WASHINGTON — As officials from several federal agencies expressed support for a White House proposal for oversight of novel space activities, the chair of a key Senate subcommittee raised concerns about it.
At a Dec. 13 hearing of the Senate Commerce Committee’s space subcommittee, Sen. Kyrsten Sinema (I-Ariz.), chair of the subcommittee, said that while she welcomed the mission authorization legislative proposal released by the National Space Council Nov. 15, there were a number of problems with it.
“I am heartened that the administration is working on this critical issue, but the proposal contains numerous ambiguities, new undefined terms and broad grants of open-ended authority,” she said.
Sinema did not elaborate on those concerns, and she left the hearing shortly after her opening statement. She did state that she had asked the National Space Council to participate in the hearing, but that the White House declined to offer someone.
The subcommittee’s ranking member, Sen. Eric Schmitt (R-Mo.), also expressed disappointment that the council did not offer a witness for the hearing. He said he supported “balanced, light-tough policies that empower, not hinder, ingenuity and innovation and the get the government out of the way.”
One major criticism of the White House proposal is that it splits mission authorization between the Department of Transportation and the Department of Commerce. The Department of Transportation, through the Federal Aviation Administration, would be responsible for human spaceflight as well as in-space transportation of goods, while the Department of Commerce, through the Office of Space Commerce, would handle all other commercial space activities not currently regulated by the FAA or other agencies.
The House Science Committee advanced a bill Nov. 29 that would take a different approach, assigning mission authorization entirely to the Department of Commerce. An industry group, the Commercial Spaceflight Federation (CSF), criticized the dual-agency approach because it could result in “duplicative and conflicting” requirements between the two agencies, and out of concerns that it would further burden the FAA’s Office of Commercial Space Transportation, which handles launch and reentry licensing.
The National Space Council’s Users’ Advisory Group also questioned that approach. During a Dec. 1 meeting of the committee, a subcommittee offered 12 recommendations for handling mission authorization, among them having “one clear agency industry works with for this kind of authorization to minimize confusion and compliance burden,” said committee member Karina Drees of the CSF.
During the Senate hearing, Sen. J.D. Vance (R-Ohio) quizzed the witnesses on scenarios that might fall in the jurisdiction of both agencies, such as an in-orbit servicing vehicle docking with a commercial space station for refueling. Richard DalBello, director of the Office of Space Commerce, explained that servicing vehicle would be licensed by Commerce while the space station would be licensed by Transportation.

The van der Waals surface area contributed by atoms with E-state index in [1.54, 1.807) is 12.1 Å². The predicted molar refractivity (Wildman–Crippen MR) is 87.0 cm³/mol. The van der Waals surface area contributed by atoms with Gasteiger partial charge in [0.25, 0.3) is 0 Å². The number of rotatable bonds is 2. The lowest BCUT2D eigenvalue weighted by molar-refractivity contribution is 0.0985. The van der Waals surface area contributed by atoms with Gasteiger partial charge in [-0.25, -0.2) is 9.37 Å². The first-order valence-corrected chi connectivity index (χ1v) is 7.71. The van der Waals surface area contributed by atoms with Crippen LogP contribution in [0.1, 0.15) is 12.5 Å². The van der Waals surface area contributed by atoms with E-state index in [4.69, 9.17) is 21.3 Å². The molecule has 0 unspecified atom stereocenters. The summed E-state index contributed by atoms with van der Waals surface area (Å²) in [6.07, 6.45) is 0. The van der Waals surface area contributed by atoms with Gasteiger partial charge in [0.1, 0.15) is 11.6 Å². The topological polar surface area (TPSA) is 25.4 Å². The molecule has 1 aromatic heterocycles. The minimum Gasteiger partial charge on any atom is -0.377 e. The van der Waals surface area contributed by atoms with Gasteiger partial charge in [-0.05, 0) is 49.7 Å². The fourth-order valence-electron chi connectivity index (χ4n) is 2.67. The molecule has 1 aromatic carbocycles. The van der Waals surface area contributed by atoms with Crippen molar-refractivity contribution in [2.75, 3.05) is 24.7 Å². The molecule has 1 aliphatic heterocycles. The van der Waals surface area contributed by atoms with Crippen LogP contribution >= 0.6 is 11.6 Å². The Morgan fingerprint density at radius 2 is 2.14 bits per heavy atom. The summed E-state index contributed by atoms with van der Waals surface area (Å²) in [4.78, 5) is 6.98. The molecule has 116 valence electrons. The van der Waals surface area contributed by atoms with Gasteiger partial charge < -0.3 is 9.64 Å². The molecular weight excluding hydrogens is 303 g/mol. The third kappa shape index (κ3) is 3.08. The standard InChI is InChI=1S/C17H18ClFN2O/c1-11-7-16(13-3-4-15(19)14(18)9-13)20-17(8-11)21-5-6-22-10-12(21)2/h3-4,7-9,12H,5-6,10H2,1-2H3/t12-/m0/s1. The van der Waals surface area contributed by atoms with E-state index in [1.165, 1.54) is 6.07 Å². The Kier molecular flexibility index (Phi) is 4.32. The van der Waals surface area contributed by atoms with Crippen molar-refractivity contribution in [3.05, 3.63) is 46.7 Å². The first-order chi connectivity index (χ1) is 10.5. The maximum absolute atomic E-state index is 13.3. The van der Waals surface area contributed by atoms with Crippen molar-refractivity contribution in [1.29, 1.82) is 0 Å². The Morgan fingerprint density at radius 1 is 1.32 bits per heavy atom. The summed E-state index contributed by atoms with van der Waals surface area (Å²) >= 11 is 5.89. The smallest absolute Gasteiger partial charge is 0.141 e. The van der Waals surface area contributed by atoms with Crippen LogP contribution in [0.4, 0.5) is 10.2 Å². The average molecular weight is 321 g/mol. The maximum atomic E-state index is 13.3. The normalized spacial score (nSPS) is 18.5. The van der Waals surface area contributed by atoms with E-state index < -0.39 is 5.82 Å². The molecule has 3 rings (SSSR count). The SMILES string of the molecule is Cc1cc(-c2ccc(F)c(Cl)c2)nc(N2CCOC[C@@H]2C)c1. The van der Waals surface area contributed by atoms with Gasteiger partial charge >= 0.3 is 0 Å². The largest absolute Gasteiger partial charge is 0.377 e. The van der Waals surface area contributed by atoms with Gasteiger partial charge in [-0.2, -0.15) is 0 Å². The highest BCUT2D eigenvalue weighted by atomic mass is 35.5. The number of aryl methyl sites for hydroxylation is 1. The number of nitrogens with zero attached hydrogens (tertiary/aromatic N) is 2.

“There will be a robust interagency process,” he said, to address any jurisdictional issues, while maintaining strict timelines to review license applications. “Where there is a jump ball, there will be an interagency discussion.”
“For a single activity, only a single agency will have oversight of that responsibility,” added Kelvin Coleman, director of the FAA’s Office of Commercial Space Transportation, or AST. “There is no situation where both the Department of Commerce and the Department of Transportation will have joint oversight responsibilities for a single activity.”
Two other agencies offered their support for the Space Council’s mission authorization proposal. “As NASA is increasingly a customer of commercial services, we really need greater clarity regarding who is responsible for authorizing and supervising commercial space activities,” said NASA Deputy Administrator Pam Melroy. She said the proposal offered “a logical extension of the authorities of the Departments of Commerce and Transportation” to provide that authorization and supervision.
John Hill, deputy assistant secretary of defense for space and missile defense, noted the proposal would also give the Commerce Department the authorities it needs to handle civil space traffic coordination, allowing the DOD to focus its resources on the “inherent military aspects” of space domain awareness. “We urge your support.”
One concern from industry about the White House mission authorization proposal is that giving even a subset of responsibilities to AST would further burden an office that is scrambling to keep up with a growing pace of commercial launches and reentries.
“Launch licensing is an intense process,” Coleman said, but argued that mission authorization would be different because of a far lower risk to the uninvolved public that drives the rigor of the launch licensing process. “We envision a very light-touch approach.”
In an interview after the hearing, Coleman said his office had not determined the level of staffing it would need to implement the mission authorization proposal from the White House, but noted it would likely follow existing procedures for payload and interagency policy reviews for launch licensing.
“I view authorization of these activities in sort of a different light than I would view licensing for a launch because the risks posed to the public is significantly different,” he said. “I believe a light-touch approach is appropriate and there should be a commensurate amount of resources associated with that kind of approach.”
At the hearing, some senators mentioned that they are working on a commercial space bill, yet to be introduced, that would offer their own version of mission authorization. They did not disclose details about their proposal, but industry officials said they expect it to differ from both the White House proposal and the House bill.